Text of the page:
Sustainability with Chinese Characteristics
To its credit, China is focusing on sustainable development at a point when its per capita output is barely more than one-third the level in the so-called advanced economies. A relatively poor country has made a conscious choice to shift its focus from the quantity of economic growth to its quality.
NEW HAVEN – In the here and now of climate change, it is easy to lose sight of important signs of progress. China, the world’s biggest emitter of greenhouse gases, is a case in point. By changing its economic model, shifting its sources of fuel, developing new transportation systems, and embracing eco-friendly urbanization, China’s sustainability strategy is an example of global leadership that the rest of the world should consider very carefully. In the rush to demonize China over trade, the West has missed this point altogether.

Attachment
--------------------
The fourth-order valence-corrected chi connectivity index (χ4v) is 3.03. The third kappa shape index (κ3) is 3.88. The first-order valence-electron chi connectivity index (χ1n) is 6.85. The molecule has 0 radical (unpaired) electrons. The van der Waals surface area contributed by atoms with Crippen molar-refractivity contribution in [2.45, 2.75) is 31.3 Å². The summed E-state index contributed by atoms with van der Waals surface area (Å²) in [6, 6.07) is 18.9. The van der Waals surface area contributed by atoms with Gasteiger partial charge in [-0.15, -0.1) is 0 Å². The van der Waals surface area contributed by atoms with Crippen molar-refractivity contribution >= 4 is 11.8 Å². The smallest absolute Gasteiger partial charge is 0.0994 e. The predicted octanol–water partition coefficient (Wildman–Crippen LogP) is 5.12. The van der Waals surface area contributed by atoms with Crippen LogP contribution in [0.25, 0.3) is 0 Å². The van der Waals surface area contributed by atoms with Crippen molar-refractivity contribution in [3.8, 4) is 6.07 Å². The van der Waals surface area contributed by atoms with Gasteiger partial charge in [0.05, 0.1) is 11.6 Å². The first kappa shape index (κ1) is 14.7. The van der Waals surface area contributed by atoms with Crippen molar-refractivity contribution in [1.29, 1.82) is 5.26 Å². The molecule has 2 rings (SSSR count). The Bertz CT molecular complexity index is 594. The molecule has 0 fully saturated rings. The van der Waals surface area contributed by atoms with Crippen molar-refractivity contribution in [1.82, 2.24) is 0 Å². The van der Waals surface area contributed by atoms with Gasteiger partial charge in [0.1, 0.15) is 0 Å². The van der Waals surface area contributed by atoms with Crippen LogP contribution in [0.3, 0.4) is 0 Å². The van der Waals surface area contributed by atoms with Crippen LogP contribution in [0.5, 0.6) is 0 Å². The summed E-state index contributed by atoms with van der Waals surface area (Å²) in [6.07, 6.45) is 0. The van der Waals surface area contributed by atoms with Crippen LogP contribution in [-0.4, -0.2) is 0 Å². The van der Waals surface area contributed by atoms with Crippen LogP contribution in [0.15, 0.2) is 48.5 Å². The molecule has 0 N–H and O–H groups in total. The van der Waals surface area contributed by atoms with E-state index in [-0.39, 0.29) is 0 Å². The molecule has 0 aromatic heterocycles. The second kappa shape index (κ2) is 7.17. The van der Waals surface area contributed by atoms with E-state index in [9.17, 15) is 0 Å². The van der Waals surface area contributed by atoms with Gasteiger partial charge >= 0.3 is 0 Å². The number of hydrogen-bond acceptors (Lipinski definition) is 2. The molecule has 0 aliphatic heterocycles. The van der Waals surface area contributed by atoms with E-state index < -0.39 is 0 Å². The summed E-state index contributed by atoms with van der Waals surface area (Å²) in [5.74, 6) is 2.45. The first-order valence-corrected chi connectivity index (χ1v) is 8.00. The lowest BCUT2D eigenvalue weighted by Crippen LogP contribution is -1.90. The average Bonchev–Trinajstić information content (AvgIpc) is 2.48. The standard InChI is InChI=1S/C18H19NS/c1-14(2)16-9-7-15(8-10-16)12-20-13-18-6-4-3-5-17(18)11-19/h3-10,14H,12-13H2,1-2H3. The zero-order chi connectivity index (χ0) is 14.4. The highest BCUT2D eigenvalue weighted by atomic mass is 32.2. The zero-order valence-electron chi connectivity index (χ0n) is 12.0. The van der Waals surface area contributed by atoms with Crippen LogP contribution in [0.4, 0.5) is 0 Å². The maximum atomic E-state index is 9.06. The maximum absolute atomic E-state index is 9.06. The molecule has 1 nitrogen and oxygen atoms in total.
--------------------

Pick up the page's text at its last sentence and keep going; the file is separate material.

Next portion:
In the past 12 years, China’s economic structure has shifted dramatically from excessive reliance on smokestack manufacturing industries to low-carbon services. Back in 2006, the so-called secondary sector of GDP – largely manufacturing but also including construction and utility production — accounted for 48% of Chinese GDP, while the tertiary, or services, sector accounted for just 42% of GDP. By 2018, the shares had been reversed – 41% of GDP for the secondary sector and 52% for services. For large economies, structural changes of this magnitude in such a short period are virtually unprecedented.
This shift was no accident. In March 2007, former Premier Wen Jiabao famously warned of a Chinese economy that was becoming increasingly “unstable, unbalanced, uncoordinated, and unsustainable.” This sparked a vigorous debate over sustainability risks that had a major impact on China’s most recent five-year plans and reforms. The leadership concluded that the Chinese economy could no longer afford to stay the energy- and pollution-intensive course set by Deng Xiaoping’s hyper-growth gambit in the early 1980s.